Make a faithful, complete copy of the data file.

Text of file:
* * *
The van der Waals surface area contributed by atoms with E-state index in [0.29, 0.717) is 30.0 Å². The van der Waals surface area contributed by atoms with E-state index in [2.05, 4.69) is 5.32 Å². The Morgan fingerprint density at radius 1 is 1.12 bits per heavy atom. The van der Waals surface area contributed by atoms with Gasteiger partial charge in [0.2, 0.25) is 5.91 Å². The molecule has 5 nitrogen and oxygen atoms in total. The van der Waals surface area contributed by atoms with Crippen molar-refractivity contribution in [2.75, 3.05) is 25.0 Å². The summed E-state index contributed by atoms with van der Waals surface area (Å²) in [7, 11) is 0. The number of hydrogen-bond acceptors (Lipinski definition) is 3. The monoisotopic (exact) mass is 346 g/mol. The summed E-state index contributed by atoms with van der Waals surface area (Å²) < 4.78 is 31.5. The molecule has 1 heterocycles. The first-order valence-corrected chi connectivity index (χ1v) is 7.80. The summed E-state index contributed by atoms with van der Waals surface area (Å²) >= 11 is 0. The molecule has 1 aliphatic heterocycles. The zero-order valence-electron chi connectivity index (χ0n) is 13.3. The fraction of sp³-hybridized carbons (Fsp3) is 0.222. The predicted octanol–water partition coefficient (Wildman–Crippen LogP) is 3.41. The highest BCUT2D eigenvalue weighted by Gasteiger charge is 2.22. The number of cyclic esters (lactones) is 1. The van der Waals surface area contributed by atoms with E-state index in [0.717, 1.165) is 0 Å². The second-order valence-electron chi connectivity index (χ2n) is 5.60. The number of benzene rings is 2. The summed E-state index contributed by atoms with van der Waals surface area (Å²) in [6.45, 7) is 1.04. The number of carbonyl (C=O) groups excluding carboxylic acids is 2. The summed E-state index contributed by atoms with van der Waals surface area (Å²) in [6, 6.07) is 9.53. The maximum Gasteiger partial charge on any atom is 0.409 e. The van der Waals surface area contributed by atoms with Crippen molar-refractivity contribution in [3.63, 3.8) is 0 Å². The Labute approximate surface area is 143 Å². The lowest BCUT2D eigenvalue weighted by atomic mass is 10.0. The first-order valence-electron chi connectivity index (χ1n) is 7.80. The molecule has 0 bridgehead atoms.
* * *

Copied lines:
The van der Waals surface area contributed by atoms with E-state index in [0.29, 0.717) is 30.0 Å². The van der Waals surface area contributed by atoms with E-state index in [2.05, 4.69) is 5.32 Å². The Morgan fingerprint density at radius 1 is 1.12 bits per heavy atom. The van der Waals surface area contributed by atoms with Gasteiger partial charge in [0.2, 0.25) is 5.91 Å². The molecule has 5 nitrogen and oxygen atoms in total. The van der Waals surface area contributed by atoms with Crippen molar-refractivity contribution in [2.75, 3.05) is 25.0 Å². The summed E-state index contributed by atoms with van der Waals surface area (Å²) in [7, 11) is 0. The number of hydrogen-bond acceptors (Lipinski definition) is 3. The monoisotopic (exact) mass is 346 g/mol. The summed E-state index contributed by atoms with van der Waals surface area (Å²) < 4.78 is 31.5. The molecule has 1 heterocycles. The first-order valence-corrected chi connectivity index (χ1v) is 7.80. The summed E-state index contributed by atoms with van der Waals surface area (Å²) >= 11 is 0. The molecule has 1 aliphatic heterocycles. The zero-order valence-electron chi connectivity index (χ0n) is 13.3. The fraction of sp³-hybridized carbons (Fsp3) is 0.222. The predicted octanol–water partition coefficient (Wildman–Crippen LogP) is 3.41. The highest BCUT2D eigenvalue weighted by Gasteiger charge is 2.22. The number of cyclic esters (lactones) is 1. The van der Waals surface area contributed by atoms with E-state index in [0.717, 1.165) is 0 Å². The second-order valence-electron chi connectivity index (χ2n) is 5.60. The number of benzene rings is 2. The summed E-state index contributed by atoms with van der Waals surface area (Å²) in [6.45, 7) is 1.04. The number of carbonyl (C=O) groups excluding carboxylic acids is 2. The summed E-state index contributed by atoms with van der Waals surface area (Å²) in [6, 6.07) is 9.53. The maximum Gasteiger partial charge on any atom is 0.409 e. The van der Waals surface area contributed by atoms with Crippen molar-refractivity contribution in [3.63, 3.8) is 0 Å². The Labute approximate surface area is 143 Å². The lowest BCUT2D eigenvalue weighted by atomic mass is 10.0. The first-order valence-electron chi connectivity index (χ1n) is 7.80. The molecule has 0 bridgehead atoms.